Research Projects

Diagenetic minerals in South African archaeological caves and rockshelters: An inventory and review
Susan M. Mentzer (1,2,3), Thomas Beard (4), Christoph Berthold (3), Magnus Haaland (5,6), Peter Kloos (3), Christopher E. Miller (1,2,3,5)

1 Geogenomic Archaeology Campus Tuebingen, Germany
2 Senckenberg Centre for Human Evolution and Palaeoenvironment, Germany
3 Department of Geosciences, University of Tuebingen, Germany
4 Department of Evolutionary Anthropology, University of Vienna, Austria
5 SapienCE, University of Bergen, Norway
6 Museum of Archaeology, University of Stavanger, Norway

Secondary minerals that form in archaeological sites can be used to understand post-depositional processes. In open air sites, most secondary minerals form due to pedogenesis and groundwater activity. In caves and rockshelters, a wider variety of secondary minerals can form due to a range of dripwater and groundwater compositions as well as the presence of initial sedimentary components that are unique to these settings (e.g. bat guano). Benchmark studies of mineral diagenesis in archaeological caves in the Levant and Mediterranean have linked the formation of certain minerals or mineral suites to specific chemical micro-environments within the sites. This paper provides an overview of more than 20 secondary minerals that have been identified in South African caves and rockshelters. Many of these minerals were identified during the course of geoarchaeological studies conducted by researchers and students at the University of Tuebingen using a combination of optical properties, elemental analysis, Fourier transform infrared spectroscopy, and x-ray diffraction, while others are reported in the literature (e.g. Montagu Cave, Waterfall Bluff, the Pinnacle Point sites). The minerals presented in this paper include: anhydrite, apthitalite, ardealite, bassanite, bloedite, brushite, calcite, epsommite, gypsum, halite, hydroxylapatite, kutnohorite, leucophosphite, niter, nitratite, sveite, sylvite, syngenite, taranakite, whewellite, and whitlockite. Additional compounds identified are amorphous silica/opal and tricalcium phosphate, while other crystalline substances have been documented but not fully identified. In reviewing the occurrences of all of these minerals, several suites corresponding to specific environments, animal occupation, and human activities can be identified.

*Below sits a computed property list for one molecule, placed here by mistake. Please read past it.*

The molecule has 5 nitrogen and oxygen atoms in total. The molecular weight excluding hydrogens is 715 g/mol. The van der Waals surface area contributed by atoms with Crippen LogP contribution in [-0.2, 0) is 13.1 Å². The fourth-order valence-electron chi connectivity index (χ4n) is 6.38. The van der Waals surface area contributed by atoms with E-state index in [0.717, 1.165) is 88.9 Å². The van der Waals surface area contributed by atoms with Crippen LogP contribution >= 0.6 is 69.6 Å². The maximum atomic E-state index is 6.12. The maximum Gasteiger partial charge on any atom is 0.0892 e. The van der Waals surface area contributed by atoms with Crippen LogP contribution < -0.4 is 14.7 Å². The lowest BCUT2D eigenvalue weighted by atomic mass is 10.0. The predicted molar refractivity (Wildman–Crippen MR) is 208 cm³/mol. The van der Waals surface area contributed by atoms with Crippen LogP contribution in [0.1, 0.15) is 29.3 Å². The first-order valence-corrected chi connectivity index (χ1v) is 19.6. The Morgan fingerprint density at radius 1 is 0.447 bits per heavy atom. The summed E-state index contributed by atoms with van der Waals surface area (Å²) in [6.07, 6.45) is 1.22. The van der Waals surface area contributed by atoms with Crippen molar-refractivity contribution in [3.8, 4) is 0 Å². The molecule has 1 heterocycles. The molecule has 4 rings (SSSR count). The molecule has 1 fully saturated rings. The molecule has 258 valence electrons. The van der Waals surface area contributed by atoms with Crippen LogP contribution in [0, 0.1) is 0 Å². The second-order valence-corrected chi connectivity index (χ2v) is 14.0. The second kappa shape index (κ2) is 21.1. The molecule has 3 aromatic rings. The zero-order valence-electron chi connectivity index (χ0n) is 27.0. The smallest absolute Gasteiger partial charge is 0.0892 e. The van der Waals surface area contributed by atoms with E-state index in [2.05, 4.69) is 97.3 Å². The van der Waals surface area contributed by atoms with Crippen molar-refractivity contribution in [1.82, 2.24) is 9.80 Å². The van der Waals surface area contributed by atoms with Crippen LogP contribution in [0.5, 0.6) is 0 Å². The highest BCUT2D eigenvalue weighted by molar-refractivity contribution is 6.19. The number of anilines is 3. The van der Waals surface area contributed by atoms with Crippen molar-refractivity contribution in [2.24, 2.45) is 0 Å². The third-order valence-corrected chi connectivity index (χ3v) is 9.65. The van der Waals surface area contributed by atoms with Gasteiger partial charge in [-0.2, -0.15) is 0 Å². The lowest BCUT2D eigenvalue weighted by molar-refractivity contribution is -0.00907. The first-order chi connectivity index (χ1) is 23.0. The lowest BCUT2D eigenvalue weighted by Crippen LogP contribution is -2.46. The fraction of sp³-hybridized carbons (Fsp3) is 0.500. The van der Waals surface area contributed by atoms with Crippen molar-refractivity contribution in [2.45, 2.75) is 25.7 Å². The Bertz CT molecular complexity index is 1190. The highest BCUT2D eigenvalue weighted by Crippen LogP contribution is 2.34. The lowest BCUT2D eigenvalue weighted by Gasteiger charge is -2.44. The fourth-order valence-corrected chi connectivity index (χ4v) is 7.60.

This presentation was given on the SASQUA Congress 2024 in Cango Valley, South Africa.

A micromorphological and mineralogical study of Holocene stabling deposits in Boomplaas Cave, South Africa
Susan M. Mentzer (1,2,3), Thomas Beard (4), Ani Hristonova (1,3), Justin Pargeter (5,6)

1 Geogenomic Archaeology Campus Tuebingen, Germany
2 Senckenberg Centre for Human Evolution and Palaeoenvironment, Germany
3 Department of Geosciences, University of Tuebingen, Germany
4 Department of Evolutionary Anthropology, University of Vienna, Austria
5 Department of Anthropology, New York University, USA
6 Palaeo-Research Institute, University of Johannesburg, South Africa